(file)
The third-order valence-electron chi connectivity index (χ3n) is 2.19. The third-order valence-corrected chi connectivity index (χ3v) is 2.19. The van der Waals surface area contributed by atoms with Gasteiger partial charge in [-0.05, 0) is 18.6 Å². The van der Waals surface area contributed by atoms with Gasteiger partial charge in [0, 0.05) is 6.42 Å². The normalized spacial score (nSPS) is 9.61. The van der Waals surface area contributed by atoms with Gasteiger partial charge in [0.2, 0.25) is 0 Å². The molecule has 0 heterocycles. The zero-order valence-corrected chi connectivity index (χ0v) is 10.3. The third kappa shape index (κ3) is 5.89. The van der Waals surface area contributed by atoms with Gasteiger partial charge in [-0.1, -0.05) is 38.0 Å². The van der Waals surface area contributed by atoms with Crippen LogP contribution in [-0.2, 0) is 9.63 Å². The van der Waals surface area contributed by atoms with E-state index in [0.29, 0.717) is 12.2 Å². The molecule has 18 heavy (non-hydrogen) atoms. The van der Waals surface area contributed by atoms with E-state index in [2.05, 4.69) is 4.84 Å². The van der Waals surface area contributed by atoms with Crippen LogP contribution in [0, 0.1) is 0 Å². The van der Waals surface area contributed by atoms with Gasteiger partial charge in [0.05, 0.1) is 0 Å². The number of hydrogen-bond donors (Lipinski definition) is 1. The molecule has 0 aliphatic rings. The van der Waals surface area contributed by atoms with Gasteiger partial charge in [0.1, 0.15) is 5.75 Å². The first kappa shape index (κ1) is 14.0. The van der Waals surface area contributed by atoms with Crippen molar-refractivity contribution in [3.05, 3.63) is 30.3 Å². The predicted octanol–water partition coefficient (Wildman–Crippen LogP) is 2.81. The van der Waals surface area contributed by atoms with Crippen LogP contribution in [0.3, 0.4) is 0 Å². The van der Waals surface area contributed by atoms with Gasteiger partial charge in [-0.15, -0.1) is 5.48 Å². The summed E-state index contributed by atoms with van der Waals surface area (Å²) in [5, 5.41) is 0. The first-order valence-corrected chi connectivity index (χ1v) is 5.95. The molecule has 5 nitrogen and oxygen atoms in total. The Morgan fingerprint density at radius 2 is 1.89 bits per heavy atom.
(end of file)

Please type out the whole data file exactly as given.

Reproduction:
The third-order valence-electron chi connectivity index (χ3n) is 2.19. The third-order valence-corrected chi connectivity index (χ3v) is 2.19. The van der Waals surface area contributed by atoms with Gasteiger partial charge in [-0.05, 0) is 18.6 Å². The van der Waals surface area contributed by atoms with Gasteiger partial charge in [0, 0.05) is 6.42 Å². The normalized spacial score (nSPS) is 9.61. The van der Waals surface area contributed by atoms with Gasteiger partial charge in [0.2, 0.25) is 0 Å². The molecule has 0 heterocycles. The zero-order valence-corrected chi connectivity index (χ0v) is 10.3. The third kappa shape index (κ3) is 5.89. The van der Waals surface area contributed by atoms with Gasteiger partial charge in [-0.1, -0.05) is 38.0 Å². The van der Waals surface area contributed by atoms with Crippen LogP contribution in [-0.2, 0) is 9.63 Å². The van der Waals surface area contributed by atoms with E-state index in [0.29, 0.717) is 12.2 Å². The molecule has 18 heavy (non-hydrogen) atoms. The van der Waals surface area contributed by atoms with E-state index in [2.05, 4.69) is 4.84 Å². The van der Waals surface area contributed by atoms with Crippen LogP contribution in [0, 0.1) is 0 Å². The van der Waals surface area contributed by atoms with Gasteiger partial charge in [0.05, 0.1) is 0 Å². The number of hydrogen-bond donors (Lipinski definition) is 1. The molecule has 0 aliphatic rings. The van der Waals surface area contributed by atoms with Gasteiger partial charge in [0.1, 0.15) is 5.75 Å². The first kappa shape index (κ1) is 14.0. The van der Waals surface area contributed by atoms with Crippen molar-refractivity contribution in [3.05, 3.63) is 30.3 Å². The predicted octanol–water partition coefficient (Wildman–Crippen LogP) is 2.81. The van der Waals surface area contributed by atoms with Crippen LogP contribution in [0.3, 0.4) is 0 Å². The van der Waals surface area contributed by atoms with Gasteiger partial charge in [-0.15, -0.1) is 5.48 Å². The summed E-state index contributed by atoms with van der Waals surface area (Å²) in [5, 5.41) is 0. The first-order valence-corrected chi connectivity index (χ1v) is 5.95. The molecule has 5 nitrogen and oxygen atoms in total. The Morgan fingerprint density at radius 2 is 1.89 bits per heavy atom.